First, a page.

US4049866A (en) 1973-05-11 1977-09-20 United States Gypsum Company By-product gypsum fillers for mica-free joint compounds
US4137182A (en) 1977-06-20 1979-01-30 Standard Oil Company (Indiana) Process for fracturing well formations using aqueous gels
US4193453A (en) 1977-06-20 1980-03-18 Standard Oil Company (Indiana) Method for consolidating sand or water control in subterranean formations
US4336145A (en) 1979-07-12 1982-06-22 Halliburton Company Liquid gel concentrates and methods of using the same
US4466890A (en) 1979-07-12 1984-08-21 Halliburton Company Liquid gel concentrates and methods of using the same
US4518039A (en) 1981-08-20 1985-05-21 Graham John W Method for treating subterranean formations
US4527627A (en) 1983-07-28 1985-07-09 Santrol Products, Inc. Method of acidizing propped fractures
US4531594A (en) 1982-10-25 1985-07-30 Venture Chemicals, Inc. Method and compositions for fluid loss and seepage loss control
US4664819A (en) 1981-12-03 1987-05-12 Baker Oil Tools, Inc. Proppant charge and method
US4664619A (en) 1985-11-29 1987-05-12 Otis Engineering Corporation Burner nozzle
US4779680A (en) 1987-05-13 1988-10-25 Marathon Oil Company Hydraulic fracturing process using a polymer gel
US4869960A (en) 1987-09-17 1989-09-26 Minnesota Mining And Manufacturing Company Epoxy novolac coated ceramic particulate
US4969523A (en) 1989-06-12 1990-11-13 Dowell Schlumberger Incorporated Method for gravel packing a well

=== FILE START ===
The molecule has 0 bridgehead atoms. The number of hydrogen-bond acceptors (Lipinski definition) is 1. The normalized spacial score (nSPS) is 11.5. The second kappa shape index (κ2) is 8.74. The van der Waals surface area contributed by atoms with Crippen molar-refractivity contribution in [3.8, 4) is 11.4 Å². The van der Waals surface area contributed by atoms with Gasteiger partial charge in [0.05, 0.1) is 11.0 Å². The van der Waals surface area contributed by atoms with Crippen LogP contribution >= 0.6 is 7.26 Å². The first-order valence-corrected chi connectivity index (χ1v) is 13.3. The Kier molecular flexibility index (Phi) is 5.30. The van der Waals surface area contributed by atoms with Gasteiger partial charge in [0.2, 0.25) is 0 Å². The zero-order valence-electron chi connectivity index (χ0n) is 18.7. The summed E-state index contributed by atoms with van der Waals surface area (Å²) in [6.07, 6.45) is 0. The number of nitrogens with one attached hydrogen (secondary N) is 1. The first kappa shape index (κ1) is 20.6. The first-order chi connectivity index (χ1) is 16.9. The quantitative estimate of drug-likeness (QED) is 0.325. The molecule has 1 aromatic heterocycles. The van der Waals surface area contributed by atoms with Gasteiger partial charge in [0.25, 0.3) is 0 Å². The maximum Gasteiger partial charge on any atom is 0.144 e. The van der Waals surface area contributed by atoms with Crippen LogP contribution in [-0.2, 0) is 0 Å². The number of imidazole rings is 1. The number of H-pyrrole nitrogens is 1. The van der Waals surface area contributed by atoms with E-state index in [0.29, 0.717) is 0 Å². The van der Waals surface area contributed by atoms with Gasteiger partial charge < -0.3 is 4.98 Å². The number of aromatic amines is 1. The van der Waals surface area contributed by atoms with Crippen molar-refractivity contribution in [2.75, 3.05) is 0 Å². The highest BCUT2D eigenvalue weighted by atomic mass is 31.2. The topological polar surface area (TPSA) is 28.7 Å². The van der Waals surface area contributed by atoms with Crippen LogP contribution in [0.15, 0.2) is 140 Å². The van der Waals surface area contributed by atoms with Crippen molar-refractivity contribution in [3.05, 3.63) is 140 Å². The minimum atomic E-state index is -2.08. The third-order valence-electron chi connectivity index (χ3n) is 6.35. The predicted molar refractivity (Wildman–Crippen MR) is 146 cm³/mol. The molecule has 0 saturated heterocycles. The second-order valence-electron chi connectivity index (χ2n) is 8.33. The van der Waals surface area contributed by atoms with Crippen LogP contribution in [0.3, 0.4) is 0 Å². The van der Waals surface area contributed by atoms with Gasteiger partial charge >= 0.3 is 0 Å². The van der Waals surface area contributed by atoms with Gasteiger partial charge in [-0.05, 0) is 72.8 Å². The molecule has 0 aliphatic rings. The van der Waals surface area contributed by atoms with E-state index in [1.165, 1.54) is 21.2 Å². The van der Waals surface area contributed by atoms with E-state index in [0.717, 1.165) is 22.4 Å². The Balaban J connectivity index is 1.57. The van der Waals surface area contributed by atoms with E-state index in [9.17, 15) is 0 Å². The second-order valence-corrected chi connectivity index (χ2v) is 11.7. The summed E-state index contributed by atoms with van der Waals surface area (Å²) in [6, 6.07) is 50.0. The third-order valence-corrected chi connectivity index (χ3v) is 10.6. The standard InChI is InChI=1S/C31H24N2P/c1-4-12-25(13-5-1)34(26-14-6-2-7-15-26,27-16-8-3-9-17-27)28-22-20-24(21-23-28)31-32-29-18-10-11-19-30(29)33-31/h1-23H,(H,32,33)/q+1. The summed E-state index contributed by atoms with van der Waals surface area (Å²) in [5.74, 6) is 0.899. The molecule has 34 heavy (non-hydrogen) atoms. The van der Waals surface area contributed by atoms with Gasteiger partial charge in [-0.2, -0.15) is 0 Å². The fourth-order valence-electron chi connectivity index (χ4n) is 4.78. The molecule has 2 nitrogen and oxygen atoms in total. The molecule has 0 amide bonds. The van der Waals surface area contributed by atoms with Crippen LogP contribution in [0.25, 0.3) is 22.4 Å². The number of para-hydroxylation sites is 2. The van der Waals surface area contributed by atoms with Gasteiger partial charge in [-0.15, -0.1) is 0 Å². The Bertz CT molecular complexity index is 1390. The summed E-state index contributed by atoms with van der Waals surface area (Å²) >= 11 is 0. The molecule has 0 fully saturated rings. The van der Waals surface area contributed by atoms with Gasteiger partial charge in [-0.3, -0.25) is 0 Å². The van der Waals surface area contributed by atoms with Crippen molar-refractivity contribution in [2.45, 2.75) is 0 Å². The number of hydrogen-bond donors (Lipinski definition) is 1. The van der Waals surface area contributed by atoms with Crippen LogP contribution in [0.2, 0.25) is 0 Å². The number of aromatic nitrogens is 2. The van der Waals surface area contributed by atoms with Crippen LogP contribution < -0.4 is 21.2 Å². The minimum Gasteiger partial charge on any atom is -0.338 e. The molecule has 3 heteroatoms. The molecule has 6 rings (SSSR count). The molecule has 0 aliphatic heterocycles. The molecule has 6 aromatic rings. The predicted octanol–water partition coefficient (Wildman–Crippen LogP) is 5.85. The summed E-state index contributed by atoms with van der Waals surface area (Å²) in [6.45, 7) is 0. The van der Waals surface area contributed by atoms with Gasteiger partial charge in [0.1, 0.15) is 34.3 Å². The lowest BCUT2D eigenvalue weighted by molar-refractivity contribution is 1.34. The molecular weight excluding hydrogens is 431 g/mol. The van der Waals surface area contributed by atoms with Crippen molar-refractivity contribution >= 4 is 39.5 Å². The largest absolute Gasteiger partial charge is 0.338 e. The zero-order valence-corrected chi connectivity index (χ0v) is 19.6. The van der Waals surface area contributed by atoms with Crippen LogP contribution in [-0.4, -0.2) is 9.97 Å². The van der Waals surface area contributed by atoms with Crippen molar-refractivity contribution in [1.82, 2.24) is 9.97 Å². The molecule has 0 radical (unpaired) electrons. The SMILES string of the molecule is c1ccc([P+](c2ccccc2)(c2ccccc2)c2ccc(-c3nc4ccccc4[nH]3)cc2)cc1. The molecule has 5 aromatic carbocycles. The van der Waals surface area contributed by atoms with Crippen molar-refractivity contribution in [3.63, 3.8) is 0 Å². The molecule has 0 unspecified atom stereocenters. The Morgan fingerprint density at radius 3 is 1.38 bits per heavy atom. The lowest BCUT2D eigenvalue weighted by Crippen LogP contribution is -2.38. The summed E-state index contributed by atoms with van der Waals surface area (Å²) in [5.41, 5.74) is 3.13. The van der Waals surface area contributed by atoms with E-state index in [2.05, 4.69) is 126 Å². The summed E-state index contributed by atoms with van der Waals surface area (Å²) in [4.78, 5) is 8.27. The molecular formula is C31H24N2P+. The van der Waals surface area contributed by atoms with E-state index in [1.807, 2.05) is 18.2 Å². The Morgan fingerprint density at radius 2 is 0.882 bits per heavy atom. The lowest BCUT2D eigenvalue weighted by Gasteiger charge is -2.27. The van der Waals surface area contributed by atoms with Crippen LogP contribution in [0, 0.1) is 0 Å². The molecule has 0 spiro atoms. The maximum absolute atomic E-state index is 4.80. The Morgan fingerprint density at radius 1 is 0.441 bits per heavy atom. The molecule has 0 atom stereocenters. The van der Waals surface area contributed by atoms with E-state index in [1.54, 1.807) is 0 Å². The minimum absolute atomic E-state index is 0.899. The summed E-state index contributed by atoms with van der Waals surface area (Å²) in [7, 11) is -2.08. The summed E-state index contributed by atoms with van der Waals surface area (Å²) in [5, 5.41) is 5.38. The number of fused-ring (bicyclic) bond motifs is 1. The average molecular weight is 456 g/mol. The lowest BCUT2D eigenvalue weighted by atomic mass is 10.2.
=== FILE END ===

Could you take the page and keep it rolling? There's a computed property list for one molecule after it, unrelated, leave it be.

US5180020A (en) 1991-10-31 1993-01-19 Conoco Inc. Method for inhibiting the initiation and propagation of formation fractures while drilling
US5207282A (en) 1991-10-31 1993-05-04 Conoco Inc. Method for inhibiting the initiation and propagation of formation fractures while drilling and casing a well
US5251697A (en) 1992-03-25 1993-10-12 Chevron Research And Technology Company Method of preventing in-depth formation damage during injection of water into a formation
US5330005A (en) 1993-04-05 1994-07-19 Dowell Schlumberger Incorporated Control of particulate flowback in subterranean wells
US5381864A (en) 1993-11-12 1995-01-17 Halliburton Company Well treating methods using particulate blends
US5420174A (en) 1992-11-02 1995-05-30 Halliburton Company Method of producing coated proppants compatible with oxidizing gel breakers
US5422183A (en) 1993-06-01 1995-06-06 Santrol, Inc. Composite and reinforced coatings on proppants and particles
US5439059A (en) 1994-03-08 1995-08-08 Halliburton Company Aqueous gel fluids and methods of treating subterranean formations